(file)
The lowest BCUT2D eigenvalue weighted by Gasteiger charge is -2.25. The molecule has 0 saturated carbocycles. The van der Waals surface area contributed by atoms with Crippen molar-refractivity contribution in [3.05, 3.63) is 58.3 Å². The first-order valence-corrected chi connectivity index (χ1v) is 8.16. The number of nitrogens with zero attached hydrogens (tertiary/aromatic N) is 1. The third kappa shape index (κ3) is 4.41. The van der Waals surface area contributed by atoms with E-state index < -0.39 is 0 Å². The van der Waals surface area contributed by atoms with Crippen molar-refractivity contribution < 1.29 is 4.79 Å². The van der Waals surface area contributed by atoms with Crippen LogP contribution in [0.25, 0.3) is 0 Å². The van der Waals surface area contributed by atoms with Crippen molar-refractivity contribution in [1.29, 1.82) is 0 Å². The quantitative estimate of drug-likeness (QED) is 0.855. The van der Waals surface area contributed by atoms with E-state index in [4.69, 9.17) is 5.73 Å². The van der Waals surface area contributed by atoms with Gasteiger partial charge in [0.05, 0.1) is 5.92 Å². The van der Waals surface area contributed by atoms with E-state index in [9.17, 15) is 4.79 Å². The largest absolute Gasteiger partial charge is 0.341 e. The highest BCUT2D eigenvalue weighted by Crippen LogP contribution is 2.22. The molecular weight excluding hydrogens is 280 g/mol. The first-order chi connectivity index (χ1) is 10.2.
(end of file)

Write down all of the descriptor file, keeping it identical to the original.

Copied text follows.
The lowest BCUT2D eigenvalue weighted by Gasteiger charge is -2.25. The molecule has 0 saturated carbocycles. The van der Waals surface area contributed by atoms with Crippen molar-refractivity contribution in [3.05, 3.63) is 58.3 Å². The first-order valence-corrected chi connectivity index (χ1v) is 8.16. The number of nitrogens with zero attached hydrogens (tertiary/aromatic N) is 1. The third kappa shape index (κ3) is 4.41. The van der Waals surface area contributed by atoms with E-state index < -0.39 is 0 Å². The van der Waals surface area contributed by atoms with Crippen molar-refractivity contribution < 1.29 is 4.79 Å². The van der Waals surface area contributed by atoms with Crippen LogP contribution in [0.25, 0.3) is 0 Å². The van der Waals surface area contributed by atoms with Crippen molar-refractivity contribution in [1.29, 1.82) is 0 Å². The quantitative estimate of drug-likeness (QED) is 0.855. The van der Waals surface area contributed by atoms with E-state index in [4.69, 9.17) is 5.73 Å². The van der Waals surface area contributed by atoms with Gasteiger partial charge in [0.05, 0.1) is 5.92 Å². The van der Waals surface area contributed by atoms with E-state index in [9.17, 15) is 4.79 Å². The largest absolute Gasteiger partial charge is 0.341 e. The highest BCUT2D eigenvalue weighted by Crippen LogP contribution is 2.22. The molecular weight excluding hydrogens is 280 g/mol. The first-order chi connectivity index (χ1) is 10.2.